How an Act of Creative Kindness Can Turn Around a Bad Writing Day #MondayBlogs #Writers

Acts of creative kindness can be really powerful. They are great to receive but the feeling you get from helping another troubled creative soul is pretty special.

I recently experienced a bad writing day. It didn’t start well and turned into a day of battling against negativity and self-doubt. So I took immediate action. I stuffed some chocolate into my mouth, drew some dark shadowy figures in my diary, sulked on the loo and had a strong coffee.

I managed to recover some of the day, but I still wasn’t feeling the creative love. Half of me wanted to write the day off as a ‘bad day’ and just forget it.

Then I received a cry for help from one of my creative friends, who was struggling to make sense of a project. She was lost in the detail and desperately needed a fresh pair of eyes to help make sense of it.

So I put down my project and went to her aid.

I told myself “just because I am having a bad and unsalvageable writing day, it doesn’t mean I can’t help turn around someone else’s day!”

We talked it through and it was like another part of my brain came alive. I got out a pencil, some paper and drew a chart. We then went through each bit of her project and used the chart to plot out the different elements.

Some time later and our impressive looking chart had solved her issue. She went away happy and I went back to my draft novel feeling refreshed and energised.

Helping my creative friend changed my bad writing day:

  • I was able to use a different part of my brain, which I think is great to do when you are stuck on a mammoth project like writing a book.
  • The buzz I got from helping someone else gave me some confidence and a nice feeling inside.
  • Going back to basics with a pencil and a piece of paper did something for me. I know it sounds silly but I went back to feeling like I was actually creating something. This is what being a creative person is all about. It is really easy to lose sight of this when you are just typing into a laptop for hours on end.
  • I felt like I had a made a difference to someone else’s writing day.


So, the next time you are having a bad writing day, see if you can perform an act of creative  kindness for another troubled soul. It can be big or small.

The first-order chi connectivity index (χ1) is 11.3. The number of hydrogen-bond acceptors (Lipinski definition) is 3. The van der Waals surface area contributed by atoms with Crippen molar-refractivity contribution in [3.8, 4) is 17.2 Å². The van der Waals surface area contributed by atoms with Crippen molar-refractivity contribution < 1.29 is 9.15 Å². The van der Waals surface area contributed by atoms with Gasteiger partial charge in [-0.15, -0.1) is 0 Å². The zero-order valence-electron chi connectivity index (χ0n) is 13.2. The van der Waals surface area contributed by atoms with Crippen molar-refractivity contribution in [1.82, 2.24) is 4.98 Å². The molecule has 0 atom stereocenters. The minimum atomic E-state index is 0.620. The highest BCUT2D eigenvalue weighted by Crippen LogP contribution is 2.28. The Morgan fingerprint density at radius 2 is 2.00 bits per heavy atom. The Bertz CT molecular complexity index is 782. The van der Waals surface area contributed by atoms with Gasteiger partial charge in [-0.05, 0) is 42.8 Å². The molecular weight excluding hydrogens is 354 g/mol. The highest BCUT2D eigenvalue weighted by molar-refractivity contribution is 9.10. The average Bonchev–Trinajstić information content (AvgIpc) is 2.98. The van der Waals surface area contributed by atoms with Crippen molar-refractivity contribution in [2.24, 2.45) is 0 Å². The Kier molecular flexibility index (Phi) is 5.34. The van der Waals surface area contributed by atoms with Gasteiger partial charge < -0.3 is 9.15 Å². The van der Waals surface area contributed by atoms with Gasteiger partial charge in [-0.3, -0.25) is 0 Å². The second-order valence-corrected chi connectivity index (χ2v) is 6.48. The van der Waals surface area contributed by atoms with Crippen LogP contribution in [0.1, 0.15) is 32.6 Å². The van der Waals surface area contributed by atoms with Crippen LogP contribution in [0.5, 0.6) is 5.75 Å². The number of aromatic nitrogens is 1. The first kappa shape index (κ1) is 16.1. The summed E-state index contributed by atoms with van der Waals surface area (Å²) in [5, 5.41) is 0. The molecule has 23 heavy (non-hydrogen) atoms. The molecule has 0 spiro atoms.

The important thing is you reach  out.

Acts of creative kindness are good for the soul.

Have a great day!


If you are still having a bad day after all this listen to my free podcast ‘The Diary of Roxy Collins’ – Roxy’s dating adventures and motherhood issues will definitely bring a smile to your face.



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Lucy Mitchell lives in South Wales with her husband, her two teenage daughters, a giant labrador and a gang of unruly cats. Lucy is the author of the award winning blog, BlondeWriteMore and was a Featured Romance Author on Wattpad. When she’s not working or writing, Lucy can be found listening to audiobooks in a muddy field with her dog or sat outside her local pub in the sunshine enjoying a glass of wine. Her debut novel Instructions Falling In Love Again is OUT now and already pulling in some fabulous reviews ❤️

48 thoughts on “How an Act of Creative Kindness Can Turn Around a Bad Writing Day #MondayBlogs #Writers

  1. Sounds like a combination of things worked for you. There is something extra creative about holding a pen or pencil. The only problem I have these days is that I can’t read what I’ve written. As for the helping others, it’s a bit like (but not quite) that old saying that the best way to learn is to teach. It does reignite the creative flame, doesn’t it?
    Great post, Lucy, with some terrific imagery – though I’ll try to blank out the one of you sitting on the loo.

    1. Hey Graeme, I don’t know what has happened to me this week but in Thursday’s post I am going to be mentioning loos again. I think my blogging days are going downhill…thx for reading.

  2. Funny how timely your post was. I was facing a bad weekend and a busy week but went along to my first writing group here in the UK on Sunday. I was a bit cross when I got there and saw that of the 5 who had registered, only one person other than myself had bothered to show up. I could have stamped off, but instead we just sat down and gave each other feedback and it ended up being a very good session indeed.

  3. Completely agree. It doesn’t always work out that someone needs your help right when you need help, but, when it does, it’s magic. Seriously. It’s easier to help others than ourselves and, when we do, it often resets our mind/attitude/confidence.

  4. I really like this post! It’s so true how helping someone else makes our brains start to work again. Thanks for the reminder!

  5. Oh, I like this post very much, Lucy. I found it uplifting and encouraging and what struck me was how the “Universe” worked its synchronicity by connecting you with someone for you to help and consequently connect with your creative self. Nice! 🙂 No Man (or woman) is an island.

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